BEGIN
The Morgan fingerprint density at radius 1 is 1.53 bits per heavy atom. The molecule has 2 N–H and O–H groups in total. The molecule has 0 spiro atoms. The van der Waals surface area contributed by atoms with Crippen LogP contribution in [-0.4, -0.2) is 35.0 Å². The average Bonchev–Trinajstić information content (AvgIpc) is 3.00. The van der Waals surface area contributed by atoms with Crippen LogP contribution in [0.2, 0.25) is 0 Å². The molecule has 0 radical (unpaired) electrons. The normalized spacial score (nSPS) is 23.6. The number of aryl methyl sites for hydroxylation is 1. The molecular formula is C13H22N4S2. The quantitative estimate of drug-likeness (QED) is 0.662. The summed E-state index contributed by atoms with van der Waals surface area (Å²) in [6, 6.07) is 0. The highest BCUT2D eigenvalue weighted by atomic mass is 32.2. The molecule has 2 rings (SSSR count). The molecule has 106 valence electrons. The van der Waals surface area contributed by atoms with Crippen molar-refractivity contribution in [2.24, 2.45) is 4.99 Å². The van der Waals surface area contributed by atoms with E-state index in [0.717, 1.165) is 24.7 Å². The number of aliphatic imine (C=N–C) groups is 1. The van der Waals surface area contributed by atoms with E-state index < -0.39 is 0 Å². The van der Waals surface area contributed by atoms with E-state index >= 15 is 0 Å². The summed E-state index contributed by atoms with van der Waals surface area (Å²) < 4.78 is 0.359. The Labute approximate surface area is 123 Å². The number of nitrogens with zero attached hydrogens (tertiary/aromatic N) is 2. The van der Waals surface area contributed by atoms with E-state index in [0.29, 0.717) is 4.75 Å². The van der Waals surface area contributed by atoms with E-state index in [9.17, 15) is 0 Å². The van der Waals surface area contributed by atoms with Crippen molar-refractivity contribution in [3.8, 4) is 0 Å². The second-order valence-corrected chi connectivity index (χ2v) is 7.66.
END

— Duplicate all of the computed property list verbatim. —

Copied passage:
The Morgan fingerprint density at radius 1 is 1.53 bits per heavy atom. The molecule has 2 N–H and O–H groups in total. The molecule has 0 spiro atoms. The van der Waals surface area contributed by atoms with Crippen LogP contribution in [-0.4, -0.2) is 35.0 Å². The average Bonchev–Trinajstić information content (AvgIpc) is 3.00. The van der Waals surface area contributed by atoms with Crippen LogP contribution in [0.2, 0.25) is 0 Å². The molecule has 0 radical (unpaired) electrons. The normalized spacial score (nSPS) is 23.6. The number of aryl methyl sites for hydroxylation is 1. The molecular formula is C13H22N4S2. The quantitative estimate of drug-likeness (QED) is 0.662. The summed E-state index contributed by atoms with van der Waals surface area (Å²) in [6, 6.07) is 0. The highest BCUT2D eigenvalue weighted by atomic mass is 32.2. The molecule has 2 rings (SSSR count). The molecule has 106 valence electrons. The van der Waals surface area contributed by atoms with Crippen molar-refractivity contribution in [2.24, 2.45) is 4.99 Å². The van der Waals surface area contributed by atoms with E-state index in [0.717, 1.165) is 24.7 Å². The number of aliphatic imine (C=N–C) groups is 1. The van der Waals surface area contributed by atoms with E-state index < -0.39 is 0 Å². The van der Waals surface area contributed by atoms with E-state index >= 15 is 0 Å². The summed E-state index contributed by atoms with van der Waals surface area (Å²) < 4.78 is 0.359. The Labute approximate surface area is 123 Å². The number of nitrogens with zero attached hydrogens (tertiary/aromatic N) is 2. The van der Waals surface area contributed by atoms with E-state index in [0.29, 0.717) is 4.75 Å². The van der Waals surface area contributed by atoms with E-state index in [9.17, 15) is 0 Å². The van der Waals surface area contributed by atoms with Crippen molar-refractivity contribution in [3.8, 4) is 0 Å². The second-order valence-corrected chi connectivity index (χ2v) is 7.66.